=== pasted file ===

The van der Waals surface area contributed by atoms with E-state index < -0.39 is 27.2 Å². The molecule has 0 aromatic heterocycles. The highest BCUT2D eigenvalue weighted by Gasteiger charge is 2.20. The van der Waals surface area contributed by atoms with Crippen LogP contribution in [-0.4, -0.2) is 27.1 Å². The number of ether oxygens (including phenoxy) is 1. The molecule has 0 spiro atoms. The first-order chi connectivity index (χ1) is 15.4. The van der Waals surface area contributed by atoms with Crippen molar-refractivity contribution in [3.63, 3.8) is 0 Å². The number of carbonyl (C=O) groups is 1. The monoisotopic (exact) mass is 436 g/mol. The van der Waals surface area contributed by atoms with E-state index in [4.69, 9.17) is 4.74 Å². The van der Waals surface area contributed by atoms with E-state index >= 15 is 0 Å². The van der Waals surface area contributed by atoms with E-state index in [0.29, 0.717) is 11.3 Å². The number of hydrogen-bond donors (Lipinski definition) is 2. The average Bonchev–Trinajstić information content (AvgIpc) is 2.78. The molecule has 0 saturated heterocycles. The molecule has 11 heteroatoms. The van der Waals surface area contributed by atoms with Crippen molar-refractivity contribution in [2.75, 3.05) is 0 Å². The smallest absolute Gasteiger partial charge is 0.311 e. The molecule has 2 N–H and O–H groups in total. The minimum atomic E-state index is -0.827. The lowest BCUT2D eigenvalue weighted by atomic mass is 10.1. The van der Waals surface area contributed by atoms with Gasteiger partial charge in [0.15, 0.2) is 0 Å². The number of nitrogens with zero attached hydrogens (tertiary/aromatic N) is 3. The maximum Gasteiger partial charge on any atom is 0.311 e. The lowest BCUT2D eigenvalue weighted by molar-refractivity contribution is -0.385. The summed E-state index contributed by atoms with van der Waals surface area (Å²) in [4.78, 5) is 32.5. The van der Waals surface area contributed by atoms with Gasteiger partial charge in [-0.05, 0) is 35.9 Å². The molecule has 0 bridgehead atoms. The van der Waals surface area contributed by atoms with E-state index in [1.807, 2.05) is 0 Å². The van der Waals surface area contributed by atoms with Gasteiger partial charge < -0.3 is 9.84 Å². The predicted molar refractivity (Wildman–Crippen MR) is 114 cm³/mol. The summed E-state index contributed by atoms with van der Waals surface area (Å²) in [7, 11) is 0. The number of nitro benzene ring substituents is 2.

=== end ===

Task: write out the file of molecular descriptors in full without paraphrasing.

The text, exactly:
The van der Waals surface area contributed by atoms with E-state index < -0.39 is 27.2 Å². The molecule has 0 aromatic heterocycles. The highest BCUT2D eigenvalue weighted by Gasteiger charge is 2.20. The van der Waals surface area contributed by atoms with Crippen LogP contribution in [-0.4, -0.2) is 27.1 Å². The number of ether oxygens (including phenoxy) is 1. The molecule has 0 spiro atoms. The first-order chi connectivity index (χ1) is 15.4. The van der Waals surface area contributed by atoms with Crippen molar-refractivity contribution in [3.63, 3.8) is 0 Å². The number of carbonyl (C=O) groups is 1. The monoisotopic (exact) mass is 436 g/mol. The van der Waals surface area contributed by atoms with E-state index in [4.69, 9.17) is 4.74 Å². The van der Waals surface area contributed by atoms with E-state index >= 15 is 0 Å². The van der Waals surface area contributed by atoms with E-state index in [0.29, 0.717) is 11.3 Å². The number of hydrogen-bond donors (Lipinski definition) is 2. The average Bonchev–Trinajstić information content (AvgIpc) is 2.78. The molecule has 0 saturated heterocycles. The molecule has 11 heteroatoms. The van der Waals surface area contributed by atoms with Crippen molar-refractivity contribution in [2.75, 3.05) is 0 Å². The smallest absolute Gasteiger partial charge is 0.311 e. The molecule has 2 N–H and O–H groups in total. The minimum atomic E-state index is -0.827. The lowest BCUT2D eigenvalue weighted by atomic mass is 10.1. The van der Waals surface area contributed by atoms with Gasteiger partial charge in [0.15, 0.2) is 0 Å². The number of nitrogens with zero attached hydrogens (tertiary/aromatic N) is 3. The maximum Gasteiger partial charge on any atom is 0.311 e. The lowest BCUT2D eigenvalue weighted by molar-refractivity contribution is -0.385. The summed E-state index contributed by atoms with van der Waals surface area (Å²) in [4.78, 5) is 32.5. The van der Waals surface area contributed by atoms with Gasteiger partial charge in [-0.05, 0) is 35.9 Å². The molecule has 0 bridgehead atoms. The van der Waals surface area contributed by atoms with E-state index in [1.807, 2.05) is 0 Å². The van der Waals surface area contributed by atoms with Gasteiger partial charge < -0.3 is 9.84 Å². The predicted molar refractivity (Wildman–Crippen MR) is 114 cm³/mol. The summed E-state index contributed by atoms with van der Waals surface area (Å²) in [7, 11) is 0. The number of nitro benzene ring substituents is 2.